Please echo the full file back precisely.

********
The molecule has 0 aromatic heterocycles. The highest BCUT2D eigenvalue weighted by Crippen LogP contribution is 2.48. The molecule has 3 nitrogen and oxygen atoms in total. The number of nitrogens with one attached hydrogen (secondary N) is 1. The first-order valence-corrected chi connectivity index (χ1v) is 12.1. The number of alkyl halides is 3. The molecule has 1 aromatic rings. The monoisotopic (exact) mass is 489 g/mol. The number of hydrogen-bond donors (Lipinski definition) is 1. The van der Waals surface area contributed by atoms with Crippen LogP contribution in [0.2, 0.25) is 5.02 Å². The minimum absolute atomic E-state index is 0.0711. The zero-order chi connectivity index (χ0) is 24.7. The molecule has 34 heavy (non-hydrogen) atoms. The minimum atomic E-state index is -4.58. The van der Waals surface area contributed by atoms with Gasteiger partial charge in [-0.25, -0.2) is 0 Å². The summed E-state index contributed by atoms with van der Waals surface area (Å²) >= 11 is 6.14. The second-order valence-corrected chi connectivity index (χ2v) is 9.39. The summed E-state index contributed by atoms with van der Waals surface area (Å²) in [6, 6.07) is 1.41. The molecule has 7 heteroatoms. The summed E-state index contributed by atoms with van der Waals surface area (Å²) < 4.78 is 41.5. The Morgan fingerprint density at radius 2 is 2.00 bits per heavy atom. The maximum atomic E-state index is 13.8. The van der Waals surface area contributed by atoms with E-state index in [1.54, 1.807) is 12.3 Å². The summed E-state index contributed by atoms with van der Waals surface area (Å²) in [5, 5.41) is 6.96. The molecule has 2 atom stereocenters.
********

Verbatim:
The molecule has 0 aromatic heterocycles. The highest BCUT2D eigenvalue weighted by Crippen LogP contribution is 2.48. The molecule has 3 nitrogen and oxygen atoms in total. The number of nitrogens with one attached hydrogen (secondary N) is 1. The first-order valence-corrected chi connectivity index (χ1v) is 12.1. The number of alkyl halides is 3. The molecule has 1 aromatic rings. The monoisotopic (exact) mass is 489 g/mol. The number of hydrogen-bond donors (Lipinski definition) is 1. The van der Waals surface area contributed by atoms with Crippen LogP contribution in [0.2, 0.25) is 5.02 Å². The minimum absolute atomic E-state index is 0.0711. The zero-order chi connectivity index (χ0) is 24.7. The molecule has 34 heavy (non-hydrogen) atoms. The minimum atomic E-state index is -4.58. The van der Waals surface area contributed by atoms with Gasteiger partial charge in [-0.25, -0.2) is 0 Å². The summed E-state index contributed by atoms with van der Waals surface area (Å²) >= 11 is 6.14. The second-order valence-corrected chi connectivity index (χ2v) is 9.39. The summed E-state index contributed by atoms with van der Waals surface area (Å²) in [6, 6.07) is 1.41. The molecule has 7 heteroatoms. The summed E-state index contributed by atoms with van der Waals surface area (Å²) < 4.78 is 41.5. The Morgan fingerprint density at radius 2 is 2.00 bits per heavy atom. The maximum atomic E-state index is 13.8. The van der Waals surface area contributed by atoms with E-state index in [1.54, 1.807) is 12.3 Å². The summed E-state index contributed by atoms with van der Waals surface area (Å²) in [5, 5.41) is 6.96. The molecule has 2 atom stereocenters.